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What does s-x sell?

Posted by todd at 4:24 AM on March 5, 2008

One of Todd’s listeners commented in the GNC podcast 351 about how the GoDaddy use of provocative women in their marketing turned her off the service. This sentiment was then echoed in podcast 352 by another listener. Both these comments came from women, and research would show that women are more than twice as likely to take offense to the demeaning nature of such advertising. There are a lot of men that are similarly turned away from this style of ad as well and marketers should beware when taking this approach as it could easily backfire on them.

Personally I find the suggestion that buying a particular product might help me “get lucky” insulting and that message is more likely to make me discount the product than buy it. If you need to use so base an instinct to sell your product, what is wrong with it? If you look at some of the results of using provocative images in advertising you can see why some advertisers would be tempted to use it if their target market is predominantly male.

men%20and%20advertising%201.gif

This is the classic view of provocative advertising. This shows what people say about how advertising effects them. What this doesn’t reveal though is that this type of campaign gets a lot of extra attention to the ad itself, but does not do much for the product you are trying to sell. If you use the primal urge in the ad, men will pay more attention to the ad and not very much at all to the product. In fact using s-x in an ad will actually halve the amount of men that will actually remember your product

men%20and%20advertising%202%20recollection.gif

At about this time the female readership is sniggering about men’s lack of ability to focus on more than one thing, and justifiably so. The message is clear, using scantily clad models in your advertising will get a positive reaction from one set of men and a negative reation from other men and most women. Unfortunately for the advertiser, the negative group is the one that will remember your brand. In short, its not a good idea. GoDaddy has become a good example of this. They offer (in my non sponsored opinion) a great service, and I trust my entire Internet presence to them. They have also been really smart in their use of podcasting as an advertising medium. Using a couple of risque pictures has cost them at least two customers, when those pictures have little reflection on their abilities as a company.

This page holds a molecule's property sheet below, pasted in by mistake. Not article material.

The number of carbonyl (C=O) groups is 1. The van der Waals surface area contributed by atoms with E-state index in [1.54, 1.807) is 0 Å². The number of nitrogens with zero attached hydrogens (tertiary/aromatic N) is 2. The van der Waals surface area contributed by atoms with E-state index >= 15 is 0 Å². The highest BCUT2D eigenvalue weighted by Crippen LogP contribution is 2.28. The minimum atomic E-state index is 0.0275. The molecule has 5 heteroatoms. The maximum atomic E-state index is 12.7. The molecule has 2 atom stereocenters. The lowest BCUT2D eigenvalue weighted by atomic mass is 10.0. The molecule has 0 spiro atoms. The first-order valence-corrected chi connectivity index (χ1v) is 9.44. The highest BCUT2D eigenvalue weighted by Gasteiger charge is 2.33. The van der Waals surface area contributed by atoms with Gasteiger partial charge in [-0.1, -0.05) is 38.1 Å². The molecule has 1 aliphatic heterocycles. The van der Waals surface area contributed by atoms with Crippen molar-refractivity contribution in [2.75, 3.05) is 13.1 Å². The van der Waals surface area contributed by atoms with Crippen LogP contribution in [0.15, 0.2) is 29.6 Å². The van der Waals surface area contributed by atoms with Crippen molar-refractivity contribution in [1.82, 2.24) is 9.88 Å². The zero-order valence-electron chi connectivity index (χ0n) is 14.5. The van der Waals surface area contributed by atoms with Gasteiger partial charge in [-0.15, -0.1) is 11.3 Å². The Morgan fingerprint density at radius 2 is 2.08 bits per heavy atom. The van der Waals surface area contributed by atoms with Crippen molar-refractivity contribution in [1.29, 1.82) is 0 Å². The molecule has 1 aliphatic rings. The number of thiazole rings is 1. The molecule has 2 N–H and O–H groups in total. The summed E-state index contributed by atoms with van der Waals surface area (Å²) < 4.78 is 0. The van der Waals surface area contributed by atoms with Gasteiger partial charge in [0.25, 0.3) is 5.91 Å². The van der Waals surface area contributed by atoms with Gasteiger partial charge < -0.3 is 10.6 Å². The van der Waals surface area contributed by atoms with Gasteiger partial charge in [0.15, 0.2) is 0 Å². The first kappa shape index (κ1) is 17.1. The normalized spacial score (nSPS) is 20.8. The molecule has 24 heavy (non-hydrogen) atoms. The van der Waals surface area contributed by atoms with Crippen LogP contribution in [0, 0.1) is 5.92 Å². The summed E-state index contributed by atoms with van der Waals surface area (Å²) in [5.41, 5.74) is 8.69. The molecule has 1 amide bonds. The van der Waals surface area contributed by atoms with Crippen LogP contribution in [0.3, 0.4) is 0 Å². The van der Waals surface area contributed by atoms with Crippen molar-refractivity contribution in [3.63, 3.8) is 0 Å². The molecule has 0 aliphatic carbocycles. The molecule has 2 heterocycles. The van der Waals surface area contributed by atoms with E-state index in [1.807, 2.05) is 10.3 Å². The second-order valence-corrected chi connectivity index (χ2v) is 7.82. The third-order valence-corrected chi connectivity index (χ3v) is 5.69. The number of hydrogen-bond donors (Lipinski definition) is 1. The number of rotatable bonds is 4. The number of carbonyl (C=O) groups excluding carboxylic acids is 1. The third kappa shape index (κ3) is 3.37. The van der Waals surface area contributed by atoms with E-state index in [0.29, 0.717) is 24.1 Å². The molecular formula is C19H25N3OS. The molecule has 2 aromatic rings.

This is the full article I used the graphs from

And here’s a backup reference article.

One Comment

  1. From Susabelle at 9:15 am on March 5, 2008

    Thanks for writing this, Matthew. I don’t know how much GoDaddy is listening to us, but I’m one of the two that commented about not liking their advertising, and that their advertising is why I won’t use their services. I find their advertising to be crass and base, and I’m sorry, I’m a middle-aged woman and that just doesn’t turn me on. They are losing out on my business and will continue to lose out on my business as long as they advertise the way they do. I have a male friend who is just about my age (mid-40′s) who also hates GoDaddy’s sexualized ads. He says it’s demeaning to HIM, that he doesn’t need a product to sell sex as a way to get him to be a customer, he’s smarter than that. When I first saw their ads several years ago I thought maybe they were joking, it was so over the top. But since they’ve continued to use this method of advertising, I’m thinking it’s not a joke, and they really think this kind of advertising works. Not on me, it doesn’t!